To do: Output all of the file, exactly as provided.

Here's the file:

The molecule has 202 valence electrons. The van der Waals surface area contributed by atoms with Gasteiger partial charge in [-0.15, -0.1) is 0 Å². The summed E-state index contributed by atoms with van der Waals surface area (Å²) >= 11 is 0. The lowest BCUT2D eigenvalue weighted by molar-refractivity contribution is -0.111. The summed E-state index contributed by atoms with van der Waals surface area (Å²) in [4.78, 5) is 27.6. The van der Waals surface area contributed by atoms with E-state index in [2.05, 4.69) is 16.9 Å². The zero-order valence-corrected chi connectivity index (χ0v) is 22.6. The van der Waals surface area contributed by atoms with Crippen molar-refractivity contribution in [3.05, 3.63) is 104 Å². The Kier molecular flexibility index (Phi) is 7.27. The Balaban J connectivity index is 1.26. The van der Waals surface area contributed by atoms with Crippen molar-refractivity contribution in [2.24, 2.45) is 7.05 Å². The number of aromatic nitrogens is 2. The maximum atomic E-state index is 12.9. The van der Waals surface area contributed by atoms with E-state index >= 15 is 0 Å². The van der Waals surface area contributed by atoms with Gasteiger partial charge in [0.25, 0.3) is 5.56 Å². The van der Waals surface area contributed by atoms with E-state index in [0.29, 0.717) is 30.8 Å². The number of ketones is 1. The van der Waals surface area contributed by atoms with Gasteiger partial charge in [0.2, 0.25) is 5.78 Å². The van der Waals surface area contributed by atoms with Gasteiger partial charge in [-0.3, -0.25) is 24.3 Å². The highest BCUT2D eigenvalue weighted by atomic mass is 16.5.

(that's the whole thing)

The molecule has 202 valence electrons. The van der Waals surface area contributed by atoms with Gasteiger partial charge in [-0.15, -0.1) is 0 Å². The summed E-state index contributed by atoms with van der Waals surface area (Å²) >= 11 is 0. The lowest BCUT2D eigenvalue weighted by molar-refractivity contribution is -0.111. The summed E-state index contributed by atoms with van der Waals surface area (Å²) in [4.78, 5) is 27.6. The van der Waals surface area contributed by atoms with E-state index in [2.05, 4.69) is 16.9 Å². The zero-order valence-corrected chi connectivity index (χ0v) is 22.6. The van der Waals surface area contributed by atoms with Crippen molar-refractivity contribution in [3.05, 3.63) is 104 Å². The Kier molecular flexibility index (Phi) is 7.27. The Balaban J connectivity index is 1.26. The van der Waals surface area contributed by atoms with Crippen molar-refractivity contribution in [2.24, 2.45) is 7.05 Å². The number of aromatic nitrogens is 2. The maximum atomic E-state index is 12.9. The van der Waals surface area contributed by atoms with E-state index >= 15 is 0 Å². The van der Waals surface area contributed by atoms with Gasteiger partial charge in [0.25, 0.3) is 5.56 Å². The van der Waals surface area contributed by atoms with E-state index in [0.29, 0.717) is 30.8 Å². The number of ketones is 1. The van der Waals surface area contributed by atoms with Gasteiger partial charge in [0.2, 0.25) is 5.78 Å². The van der Waals surface area contributed by atoms with Gasteiger partial charge in [-0.3, -0.25) is 24.3 Å². The highest BCUT2D eigenvalue weighted by atomic mass is 16.5.